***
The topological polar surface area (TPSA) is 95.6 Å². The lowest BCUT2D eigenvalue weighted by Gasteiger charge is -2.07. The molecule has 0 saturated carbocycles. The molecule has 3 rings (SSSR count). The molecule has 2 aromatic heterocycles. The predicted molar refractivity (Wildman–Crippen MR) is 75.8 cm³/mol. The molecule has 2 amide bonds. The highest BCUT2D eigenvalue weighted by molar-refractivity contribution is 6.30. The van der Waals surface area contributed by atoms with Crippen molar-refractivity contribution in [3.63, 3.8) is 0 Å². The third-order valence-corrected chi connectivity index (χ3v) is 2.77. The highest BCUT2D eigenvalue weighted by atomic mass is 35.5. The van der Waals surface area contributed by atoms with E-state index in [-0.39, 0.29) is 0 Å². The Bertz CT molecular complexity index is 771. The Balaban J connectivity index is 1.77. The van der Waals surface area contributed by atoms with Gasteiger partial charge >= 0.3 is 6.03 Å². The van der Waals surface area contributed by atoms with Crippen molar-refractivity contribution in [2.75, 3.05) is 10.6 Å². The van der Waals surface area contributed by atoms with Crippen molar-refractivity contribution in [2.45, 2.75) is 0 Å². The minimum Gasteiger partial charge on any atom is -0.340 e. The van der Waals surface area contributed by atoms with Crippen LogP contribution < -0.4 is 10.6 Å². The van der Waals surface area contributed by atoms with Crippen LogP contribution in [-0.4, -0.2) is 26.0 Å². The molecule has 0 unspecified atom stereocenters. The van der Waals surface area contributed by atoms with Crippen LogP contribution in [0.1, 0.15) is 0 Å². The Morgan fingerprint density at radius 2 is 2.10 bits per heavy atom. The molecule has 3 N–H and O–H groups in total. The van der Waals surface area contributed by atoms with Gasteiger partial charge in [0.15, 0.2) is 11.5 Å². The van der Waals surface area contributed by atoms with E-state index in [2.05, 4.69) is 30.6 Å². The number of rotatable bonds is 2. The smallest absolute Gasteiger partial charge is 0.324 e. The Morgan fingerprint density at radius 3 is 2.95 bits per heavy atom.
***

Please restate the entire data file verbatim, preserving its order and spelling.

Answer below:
The topological polar surface area (TPSA) is 95.6 Å². The lowest BCUT2D eigenvalue weighted by Gasteiger charge is -2.07. The molecule has 0 saturated carbocycles. The molecule has 3 rings (SSSR count). The molecule has 2 aromatic heterocycles. The predicted molar refractivity (Wildman–Crippen MR) is 75.8 cm³/mol. The molecule has 2 amide bonds. The highest BCUT2D eigenvalue weighted by molar-refractivity contribution is 6.30. The van der Waals surface area contributed by atoms with Crippen molar-refractivity contribution in [3.63, 3.8) is 0 Å². The third-order valence-corrected chi connectivity index (χ3v) is 2.77. The highest BCUT2D eigenvalue weighted by atomic mass is 35.5. The van der Waals surface area contributed by atoms with E-state index in [-0.39, 0.29) is 0 Å². The Bertz CT molecular complexity index is 771. The Balaban J connectivity index is 1.77. The van der Waals surface area contributed by atoms with Gasteiger partial charge >= 0.3 is 6.03 Å². The van der Waals surface area contributed by atoms with Crippen molar-refractivity contribution in [2.75, 3.05) is 10.6 Å². The van der Waals surface area contributed by atoms with Crippen molar-refractivity contribution in [2.45, 2.75) is 0 Å². The minimum Gasteiger partial charge on any atom is -0.340 e. The van der Waals surface area contributed by atoms with Crippen LogP contribution < -0.4 is 10.6 Å². The van der Waals surface area contributed by atoms with Crippen LogP contribution in [-0.4, -0.2) is 26.0 Å². The molecule has 0 unspecified atom stereocenters. The van der Waals surface area contributed by atoms with Crippen LogP contribution in [0.1, 0.15) is 0 Å². The Morgan fingerprint density at radius 2 is 2.10 bits per heavy atom. The molecule has 3 N–H and O–H groups in total. The van der Waals surface area contributed by atoms with Gasteiger partial charge in [0.15, 0.2) is 11.5 Å². The van der Waals surface area contributed by atoms with E-state index in [2.05, 4.69) is 30.6 Å². The number of rotatable bonds is 2. The smallest absolute Gasteiger partial charge is 0.324 e. The Morgan fingerprint density at radius 3 is 2.95 bits per heavy atom.